Great Recordings, Sonically Speaking - and Why.

I think many of us would accept that artists such as Pink Floyd, Steely Dan, and Dire Straits have consistently put out music that was at least originally recorded to a high technical standard. [I'm not too sure what the loudness wars may have done to subsequent reissues, but even so, the tone and timbre thankfully tends to remain intact.]

However there must be plenty of lesser known recordings out there that could be said to be of a high sonic standard.

One such recording that I like to put on in the background whilst I'm doing other things is a piano recording that features wonderfully lush timbre and some delightful tunes.

This one is The Disney Piano Collection by Hirohashi Makiko and to me it makes a lot of other piano recordings sound a little washed out.
YES The Doors all there orginal albums playback very well.The Vanilla Fudge 1st Album . The Cream ,Fresh Cream.Jethro Tull Aqualung. 
Audio friends, I've got to wonder, reading the posts in this thread, if any listeners have purchased a record since about 1980! (And I'm 70).
There are countless fabulous recordings produced in the last few years alone, not to mention the '90s, '2000s. To mention just a few artists/labels I know of with consistent great sound who continue to record:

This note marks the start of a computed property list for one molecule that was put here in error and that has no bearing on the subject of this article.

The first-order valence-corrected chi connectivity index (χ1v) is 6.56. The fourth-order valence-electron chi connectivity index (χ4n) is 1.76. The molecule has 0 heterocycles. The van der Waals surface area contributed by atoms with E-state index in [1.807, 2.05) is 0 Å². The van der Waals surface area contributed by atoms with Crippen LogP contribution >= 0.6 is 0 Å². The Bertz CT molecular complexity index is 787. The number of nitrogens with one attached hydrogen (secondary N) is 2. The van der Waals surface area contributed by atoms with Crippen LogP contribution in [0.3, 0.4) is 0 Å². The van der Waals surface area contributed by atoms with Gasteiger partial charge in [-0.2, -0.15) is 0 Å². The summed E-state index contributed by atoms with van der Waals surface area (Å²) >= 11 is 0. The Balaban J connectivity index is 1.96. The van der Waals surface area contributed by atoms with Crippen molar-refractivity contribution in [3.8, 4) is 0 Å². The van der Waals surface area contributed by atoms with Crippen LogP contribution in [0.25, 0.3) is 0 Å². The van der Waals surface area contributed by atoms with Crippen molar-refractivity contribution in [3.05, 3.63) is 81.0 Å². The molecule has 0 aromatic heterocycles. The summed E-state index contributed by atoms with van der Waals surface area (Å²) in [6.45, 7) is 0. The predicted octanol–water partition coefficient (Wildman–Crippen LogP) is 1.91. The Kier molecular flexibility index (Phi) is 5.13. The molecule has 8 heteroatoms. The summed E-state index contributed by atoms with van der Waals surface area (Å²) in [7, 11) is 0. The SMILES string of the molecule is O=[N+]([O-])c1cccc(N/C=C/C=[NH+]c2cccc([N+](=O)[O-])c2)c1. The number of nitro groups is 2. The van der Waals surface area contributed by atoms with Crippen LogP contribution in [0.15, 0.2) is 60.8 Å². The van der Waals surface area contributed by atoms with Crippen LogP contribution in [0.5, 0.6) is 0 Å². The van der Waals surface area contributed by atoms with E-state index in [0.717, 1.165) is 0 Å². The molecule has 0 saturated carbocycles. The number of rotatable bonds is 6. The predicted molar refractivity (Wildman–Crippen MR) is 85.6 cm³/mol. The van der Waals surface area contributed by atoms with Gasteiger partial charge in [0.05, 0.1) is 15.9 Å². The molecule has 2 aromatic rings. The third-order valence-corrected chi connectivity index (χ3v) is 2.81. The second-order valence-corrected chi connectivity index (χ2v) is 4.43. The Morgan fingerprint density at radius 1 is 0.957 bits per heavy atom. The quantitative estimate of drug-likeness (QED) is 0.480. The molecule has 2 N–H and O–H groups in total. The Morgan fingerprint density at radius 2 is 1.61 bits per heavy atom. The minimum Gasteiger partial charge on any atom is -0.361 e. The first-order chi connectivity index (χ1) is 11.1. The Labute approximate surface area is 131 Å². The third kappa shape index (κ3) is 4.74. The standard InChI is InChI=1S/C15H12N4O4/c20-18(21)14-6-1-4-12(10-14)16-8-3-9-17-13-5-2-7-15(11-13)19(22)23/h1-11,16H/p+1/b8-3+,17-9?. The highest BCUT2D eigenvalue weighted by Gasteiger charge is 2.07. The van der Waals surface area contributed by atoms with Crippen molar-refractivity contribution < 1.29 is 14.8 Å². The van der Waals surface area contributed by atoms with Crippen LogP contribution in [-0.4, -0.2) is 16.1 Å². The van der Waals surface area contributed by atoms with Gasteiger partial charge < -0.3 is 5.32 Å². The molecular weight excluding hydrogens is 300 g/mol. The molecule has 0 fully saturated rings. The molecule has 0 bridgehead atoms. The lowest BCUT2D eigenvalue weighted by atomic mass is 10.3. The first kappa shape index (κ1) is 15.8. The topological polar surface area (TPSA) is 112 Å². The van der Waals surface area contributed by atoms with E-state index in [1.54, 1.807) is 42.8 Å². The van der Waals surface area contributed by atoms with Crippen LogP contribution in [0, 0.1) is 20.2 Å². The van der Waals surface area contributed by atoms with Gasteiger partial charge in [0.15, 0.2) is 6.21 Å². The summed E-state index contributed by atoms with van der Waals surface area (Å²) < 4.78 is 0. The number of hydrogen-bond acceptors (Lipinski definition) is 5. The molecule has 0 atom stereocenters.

--Porcupine Tree
--Any recent ECM jazz release
--Hiatus Kayote
--The Robert Glasper Experiment
--The XX
--King Krule
--Cécile McLorin Salvant
--The Internet
--Stacey Kent
--Vanessa Hernandez
--The White Birch
--Joan Chamorro
--Xavier Davis
--Anna Maria Jopek
--Any Sono Luminus release
It's endless.

Good question.

Joe Jackson- Blaze of Glory, and most of his live releases
he captures a great sense of space in most of his releases- too often for it to be a fluke

Art Blakey and JM- Ugetsu
live date at Birdland you can hear the musicians interact and move around the stage

Pharoh Sanders- Thembi
title track only for great soundstage and a test of transient response

Miles Davis- 4 and More/ My Funny Valentine
really well captured live date of a band on fire  you are transported back to 1964 if listening through transparent equipment

B52s- self titled
don't laugh   this was recorded live in the studio and is just the basic band without embellishment   natural studio ambiance

Marshall Crenshaw- Field Day 
cleanly recorded power pop/rockabilly   you will get goosebumps listening to 'what time is it'